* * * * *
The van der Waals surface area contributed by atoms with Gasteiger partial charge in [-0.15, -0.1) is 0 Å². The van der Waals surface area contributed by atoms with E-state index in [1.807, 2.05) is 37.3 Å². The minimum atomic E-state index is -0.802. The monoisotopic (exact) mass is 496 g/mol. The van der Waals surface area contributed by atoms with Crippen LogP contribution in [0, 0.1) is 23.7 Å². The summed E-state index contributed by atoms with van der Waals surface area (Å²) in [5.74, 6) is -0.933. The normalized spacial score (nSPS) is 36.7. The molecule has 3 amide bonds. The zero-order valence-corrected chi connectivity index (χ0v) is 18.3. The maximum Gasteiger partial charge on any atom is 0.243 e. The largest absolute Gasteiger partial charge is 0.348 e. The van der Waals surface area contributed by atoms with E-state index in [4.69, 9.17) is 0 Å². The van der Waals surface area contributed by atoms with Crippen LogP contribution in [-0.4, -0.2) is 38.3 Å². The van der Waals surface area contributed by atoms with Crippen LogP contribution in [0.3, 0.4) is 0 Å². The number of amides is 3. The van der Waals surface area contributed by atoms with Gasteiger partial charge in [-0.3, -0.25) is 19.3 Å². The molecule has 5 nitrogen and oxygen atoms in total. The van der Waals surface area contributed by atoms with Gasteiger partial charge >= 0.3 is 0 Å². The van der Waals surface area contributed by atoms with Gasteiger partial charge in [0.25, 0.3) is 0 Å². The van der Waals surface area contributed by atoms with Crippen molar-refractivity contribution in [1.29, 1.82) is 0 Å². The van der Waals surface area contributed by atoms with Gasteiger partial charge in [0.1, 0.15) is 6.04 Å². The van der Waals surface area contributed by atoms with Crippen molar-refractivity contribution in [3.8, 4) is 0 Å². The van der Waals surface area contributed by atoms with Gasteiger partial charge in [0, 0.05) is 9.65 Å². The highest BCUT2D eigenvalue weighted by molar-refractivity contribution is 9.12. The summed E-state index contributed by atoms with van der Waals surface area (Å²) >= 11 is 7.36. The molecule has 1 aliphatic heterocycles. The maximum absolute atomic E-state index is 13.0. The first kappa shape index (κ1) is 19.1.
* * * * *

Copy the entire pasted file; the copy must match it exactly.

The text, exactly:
The van der Waals surface area contributed by atoms with Gasteiger partial charge in [-0.15, -0.1) is 0 Å². The van der Waals surface area contributed by atoms with E-state index in [1.807, 2.05) is 37.3 Å². The minimum atomic E-state index is -0.802. The monoisotopic (exact) mass is 496 g/mol. The van der Waals surface area contributed by atoms with Crippen LogP contribution in [0, 0.1) is 23.7 Å². The summed E-state index contributed by atoms with van der Waals surface area (Å²) in [5.74, 6) is -0.933. The normalized spacial score (nSPS) is 36.7. The molecule has 3 amide bonds. The zero-order valence-corrected chi connectivity index (χ0v) is 18.3. The maximum Gasteiger partial charge on any atom is 0.243 e. The largest absolute Gasteiger partial charge is 0.348 e. The van der Waals surface area contributed by atoms with E-state index in [4.69, 9.17) is 0 Å². The van der Waals surface area contributed by atoms with Crippen LogP contribution in [-0.4, -0.2) is 38.3 Å². The van der Waals surface area contributed by atoms with Crippen LogP contribution in [0.3, 0.4) is 0 Å². The number of amides is 3. The van der Waals surface area contributed by atoms with Gasteiger partial charge in [-0.3, -0.25) is 19.3 Å². The molecule has 5 nitrogen and oxygen atoms in total. The van der Waals surface area contributed by atoms with Gasteiger partial charge >= 0.3 is 0 Å². The van der Waals surface area contributed by atoms with Gasteiger partial charge in [0.25, 0.3) is 0 Å². The van der Waals surface area contributed by atoms with Crippen molar-refractivity contribution in [1.29, 1.82) is 0 Å². The van der Waals surface area contributed by atoms with Gasteiger partial charge in [0.1, 0.15) is 6.04 Å². The van der Waals surface area contributed by atoms with Crippen molar-refractivity contribution in [3.8, 4) is 0 Å². The van der Waals surface area contributed by atoms with Gasteiger partial charge in [0, 0.05) is 9.65 Å². The highest BCUT2D eigenvalue weighted by molar-refractivity contribution is 9.12. The summed E-state index contributed by atoms with van der Waals surface area (Å²) >= 11 is 7.36. The molecule has 1 aliphatic heterocycles. The maximum absolute atomic E-state index is 13.0. The first kappa shape index (κ1) is 19.1.